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Adams, Samuel Clifford, Jr. (1920-2001)

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Samuel Clifford Adams, Jr., U.S. Ambassador to Niger was born in Waco, Texas on August 15, 1920, to Samuel Clifford Adams and Sarah Catherine (née Roberts) Adams. He grew up in the Fourth Ward section of Houston, Texas.

In 1936 Adams graduated as valedictorian of Booker T. Washington High School in Houston. He won a scholarship to Fisk University in Nashville, Tennessee, where he intended to study music. Charles Johnson, the president of Fisk University, however, influenced him to switch his major to sociology. Adams worked in the summers at the Henry Ford Trade School in Detroit, Michigan as a machinist to pay for school.

Adams received a Bachelor’s and Master’s Degree in Sociology from Fisk University in 1938.  He then began a doctoral program at the University of Chicago in Illinois. When World War II began, however, Adams worked as a civilian at the Norfolk Navy Yard.  Because he experienced discrimination in the Navy Yard, he volunteered for the Army Air Corps and was transferred to Randolph Air Force Base in San Antonio, Texas, where he served as a chaplain’s assistant.  There he worked to improve conditions for African Americans on the base. In 1946, Adams received the Meritorious Service Award from the Army Air Corps.

In September 1952, Adams joined the Economic Cooperation Administration, the predecessor of the U.S. Agency for International Development (USAID). He served as an education advisor for the U.S. Special Technical and Economic Mission to Indochina. When he lived in Saigon, he spent time with a local Vietnamese family and learned French and Vietnamese. Meanwhile Adams completed his Ph.D. in 1953 at the University of Chicago.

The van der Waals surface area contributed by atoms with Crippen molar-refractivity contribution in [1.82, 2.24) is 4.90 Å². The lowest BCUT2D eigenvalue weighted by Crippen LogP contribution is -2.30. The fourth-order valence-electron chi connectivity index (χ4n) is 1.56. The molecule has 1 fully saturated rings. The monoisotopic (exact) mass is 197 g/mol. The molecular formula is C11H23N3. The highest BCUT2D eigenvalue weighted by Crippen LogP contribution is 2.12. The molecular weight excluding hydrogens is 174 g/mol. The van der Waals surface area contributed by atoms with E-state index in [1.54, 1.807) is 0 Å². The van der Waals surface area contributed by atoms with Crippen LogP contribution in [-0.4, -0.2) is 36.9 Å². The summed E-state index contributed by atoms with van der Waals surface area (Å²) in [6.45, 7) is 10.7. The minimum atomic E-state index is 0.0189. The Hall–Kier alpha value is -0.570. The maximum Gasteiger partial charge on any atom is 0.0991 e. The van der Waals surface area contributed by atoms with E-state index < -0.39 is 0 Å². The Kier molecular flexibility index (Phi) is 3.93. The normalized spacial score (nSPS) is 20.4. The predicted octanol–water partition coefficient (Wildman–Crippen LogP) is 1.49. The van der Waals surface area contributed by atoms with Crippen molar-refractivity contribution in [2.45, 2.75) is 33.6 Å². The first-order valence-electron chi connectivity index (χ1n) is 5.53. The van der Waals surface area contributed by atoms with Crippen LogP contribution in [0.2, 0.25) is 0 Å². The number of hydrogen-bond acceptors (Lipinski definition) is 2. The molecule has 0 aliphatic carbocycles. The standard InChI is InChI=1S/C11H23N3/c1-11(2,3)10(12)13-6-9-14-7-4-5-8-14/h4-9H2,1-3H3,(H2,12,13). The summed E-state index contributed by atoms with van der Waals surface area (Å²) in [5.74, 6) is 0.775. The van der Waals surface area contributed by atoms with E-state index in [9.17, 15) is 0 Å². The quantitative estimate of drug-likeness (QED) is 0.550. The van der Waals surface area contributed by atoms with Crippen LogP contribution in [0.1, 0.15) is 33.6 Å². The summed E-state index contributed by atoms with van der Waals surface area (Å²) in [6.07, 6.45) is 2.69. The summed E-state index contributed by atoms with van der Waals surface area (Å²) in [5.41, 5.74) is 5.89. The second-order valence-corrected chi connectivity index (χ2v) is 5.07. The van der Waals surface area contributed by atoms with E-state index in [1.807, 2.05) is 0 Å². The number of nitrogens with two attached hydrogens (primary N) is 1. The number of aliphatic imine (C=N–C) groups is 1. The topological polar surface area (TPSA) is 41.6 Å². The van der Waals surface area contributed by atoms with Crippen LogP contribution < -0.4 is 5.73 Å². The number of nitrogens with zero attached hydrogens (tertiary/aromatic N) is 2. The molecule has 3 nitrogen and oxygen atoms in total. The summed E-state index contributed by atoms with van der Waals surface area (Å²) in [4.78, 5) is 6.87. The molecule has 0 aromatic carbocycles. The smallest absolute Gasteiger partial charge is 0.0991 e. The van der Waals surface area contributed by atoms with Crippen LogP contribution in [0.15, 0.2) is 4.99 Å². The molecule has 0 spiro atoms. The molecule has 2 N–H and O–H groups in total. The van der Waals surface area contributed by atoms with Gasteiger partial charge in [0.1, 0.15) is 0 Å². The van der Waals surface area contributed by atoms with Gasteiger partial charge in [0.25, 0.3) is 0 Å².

In 1955, Adams became chief of the Office of Education of the International Cooperation Administration. While in that position he traveled to Cambodia where in 1956 he became one of the first Americans to see the famous ruins at Angkor Wat. He was also the first American decorated by the King of Cambodia for his role in supporting education in that nation.

From 1957 to 1958, Samuel Adams studied Southeast Asian and African languages at the University of London in the U.K. He then went to Lagos, Nigeria, where he served as the Chief Education Advisor for USAID until 1960. Adams then spent two years in Bamako, the capital of newly independent Mali and from there he traveled to the Cameroons, the Ivory Coast, and Liberia.

In 1965, Adams became the Director of USAID in Rabat, Morocco. He served there until 1968, during which time he developed films to help farmers grow wheat as part of the Green Revolution. In 1967, he was a member of the U.S. delegation to the Fifth Special Session of the General Assembly in New York and addressed a Special Session of the General Assembly.

In 1968 Adams was nominated by President Lyndon Baines Johnson to be U.S. Ambassador to the Republic of Niger.  After U.S. Senate confirmation he arrived in Niamey, the capital of Niger on July 24, 1968 to begin his service as ambassador to the Republic of Niger. He served in Niamey until October 3, 1969.

Ambassador Adams returned to the U.S. and worked in Washington, D.C. as the Director of the African Bureau of USAID. He retired from that position and diplomatic service in 1975.

Samuel Adams died on August 2, 2001, in Center, Texas. He was survived by his wife Evelyn Baker Adams.

Sources:
“Former Ambassador Samuel Adams dies at 79,” Houston Chronicle, August 3, 2001;
“Interview with Samuel Clifford Adams, Jr.,” http://www.loc.gov/item/mfdipbib000006/ “Samuel Clifford Adams Jr. (1920-2001) Profile,” http://history.state.gov/departmenthistory/people/adams-samuel-clifford.

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California State University, Fullerton

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